I have a 1998 Chevrolet Cavalier, and in the winter it becomes very hard to turn the key in the locks in the car door. I've literally ripped the rubber off the key's grip from forcing the key to turn.

How can I keep the locks on my car from sticking?

  • Are the freezing? Dec 14 '13 at 19:53
  • @Larry: There's no ice in the locks, if that's what you're asking. There's no crack, it just takes a lot of torque to turn the key. It also doesn't go away once the door has been unlocked once, and seems to be more associated with cold than with ice and snow.
    – Dan
    Dec 14 '13 at 20:42

There is de-icer you can use. Here is an example from Loctite. Spray it in the lock. It will keep it from sticking as well as ease how much torque it takes to turn the key. If this doesn't help you, there is a mechanical problem with the door linkage.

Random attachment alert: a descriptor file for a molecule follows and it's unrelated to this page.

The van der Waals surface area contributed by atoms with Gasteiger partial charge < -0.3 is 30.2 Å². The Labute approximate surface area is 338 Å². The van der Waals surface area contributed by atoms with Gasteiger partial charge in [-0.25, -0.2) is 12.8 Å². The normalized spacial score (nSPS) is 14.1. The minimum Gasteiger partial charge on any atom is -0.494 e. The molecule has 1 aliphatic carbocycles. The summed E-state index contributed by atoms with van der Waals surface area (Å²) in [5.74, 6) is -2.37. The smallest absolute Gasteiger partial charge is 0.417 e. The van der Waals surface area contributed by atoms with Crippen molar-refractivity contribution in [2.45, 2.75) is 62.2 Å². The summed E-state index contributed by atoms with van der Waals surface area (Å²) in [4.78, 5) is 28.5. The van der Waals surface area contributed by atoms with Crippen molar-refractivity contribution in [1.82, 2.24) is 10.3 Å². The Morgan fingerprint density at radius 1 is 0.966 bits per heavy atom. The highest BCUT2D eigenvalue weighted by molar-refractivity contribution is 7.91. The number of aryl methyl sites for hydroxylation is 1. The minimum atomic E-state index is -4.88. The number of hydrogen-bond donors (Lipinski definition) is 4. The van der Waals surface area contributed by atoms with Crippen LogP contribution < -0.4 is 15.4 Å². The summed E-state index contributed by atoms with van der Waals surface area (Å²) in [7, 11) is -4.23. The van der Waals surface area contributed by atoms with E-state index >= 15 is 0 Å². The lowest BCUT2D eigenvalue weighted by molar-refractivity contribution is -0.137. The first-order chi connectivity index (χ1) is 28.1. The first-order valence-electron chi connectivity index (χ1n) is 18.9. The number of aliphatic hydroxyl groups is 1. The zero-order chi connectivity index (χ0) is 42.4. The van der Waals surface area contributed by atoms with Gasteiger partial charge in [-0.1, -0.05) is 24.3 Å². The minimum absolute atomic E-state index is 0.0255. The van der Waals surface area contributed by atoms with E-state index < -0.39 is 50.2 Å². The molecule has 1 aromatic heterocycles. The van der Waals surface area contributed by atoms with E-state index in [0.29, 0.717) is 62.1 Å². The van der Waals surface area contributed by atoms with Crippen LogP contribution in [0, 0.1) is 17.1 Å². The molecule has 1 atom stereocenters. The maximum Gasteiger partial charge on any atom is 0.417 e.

Door locks becoming hard to operate occurs around the world in very cold weather. The humidity in the air causes icing, metal components contract and 'jam' mechanisms, plastic components go 'hard' and refuse to slide.

There are sprays available, heated key tools, and other gadgets aimed at helping or avoiding it happening, with varying degrees of success.

If possible park the vehicle out of the wind to keep the exposure to the cold to a minimum. Try operating the other locks on the vehicle. One lock may operate whilst another lock will not.


I would try to lubricate the door lock mechanism and linkages. You probably have to remove the inner door panel to get to it all. Also, lube the actual lock with tri flow or a dry ptfe type lube.

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